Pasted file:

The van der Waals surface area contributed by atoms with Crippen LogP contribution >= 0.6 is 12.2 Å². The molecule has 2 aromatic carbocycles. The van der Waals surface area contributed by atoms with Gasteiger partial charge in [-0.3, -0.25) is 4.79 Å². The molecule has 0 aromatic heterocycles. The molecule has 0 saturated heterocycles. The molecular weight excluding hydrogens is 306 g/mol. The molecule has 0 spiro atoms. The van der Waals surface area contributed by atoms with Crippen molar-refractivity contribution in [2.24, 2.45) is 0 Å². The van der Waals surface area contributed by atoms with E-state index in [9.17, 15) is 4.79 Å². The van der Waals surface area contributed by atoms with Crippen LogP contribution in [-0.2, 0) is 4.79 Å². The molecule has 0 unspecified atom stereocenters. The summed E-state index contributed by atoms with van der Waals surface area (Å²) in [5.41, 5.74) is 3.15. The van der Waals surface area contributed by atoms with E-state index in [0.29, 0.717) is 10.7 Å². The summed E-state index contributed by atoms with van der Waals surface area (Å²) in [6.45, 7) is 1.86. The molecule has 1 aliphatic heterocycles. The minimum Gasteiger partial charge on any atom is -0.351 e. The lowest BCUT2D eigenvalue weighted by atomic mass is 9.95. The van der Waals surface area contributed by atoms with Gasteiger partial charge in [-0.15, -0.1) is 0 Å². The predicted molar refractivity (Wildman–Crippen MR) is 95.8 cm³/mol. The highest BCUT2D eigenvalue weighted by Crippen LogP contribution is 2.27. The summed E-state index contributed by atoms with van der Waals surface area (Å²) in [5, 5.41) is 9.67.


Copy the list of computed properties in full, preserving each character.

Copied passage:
The van der Waals surface area contributed by atoms with Crippen LogP contribution >= 0.6 is 12.2 Å². The molecule has 2 aromatic carbocycles. The van der Waals surface area contributed by atoms with Gasteiger partial charge in [-0.3, -0.25) is 4.79 Å². The molecule has 0 aromatic heterocycles. The molecule has 0 saturated heterocycles. The molecular weight excluding hydrogens is 306 g/mol. The molecule has 0 spiro atoms. The van der Waals surface area contributed by atoms with Crippen molar-refractivity contribution in [2.24, 2.45) is 0 Å². The van der Waals surface area contributed by atoms with E-state index in [9.17, 15) is 4.79 Å². The van der Waals surface area contributed by atoms with Crippen LogP contribution in [-0.2, 0) is 4.79 Å². The molecule has 0 unspecified atom stereocenters. The summed E-state index contributed by atoms with van der Waals surface area (Å²) in [5.41, 5.74) is 3.15. The van der Waals surface area contributed by atoms with E-state index in [0.29, 0.717) is 10.7 Å². The summed E-state index contributed by atoms with van der Waals surface area (Å²) in [6.45, 7) is 1.86. The molecule has 1 aliphatic heterocycles. The minimum Gasteiger partial charge on any atom is -0.351 e. The lowest BCUT2D eigenvalue weighted by atomic mass is 9.95. The van der Waals surface area contributed by atoms with Gasteiger partial charge in [-0.15, -0.1) is 0 Å². The predicted molar refractivity (Wildman–Crippen MR) is 95.8 cm³/mol. The highest BCUT2D eigenvalue weighted by Crippen LogP contribution is 2.27. The summed E-state index contributed by atoms with van der Waals surface area (Å²) in [5, 5.41) is 9.67.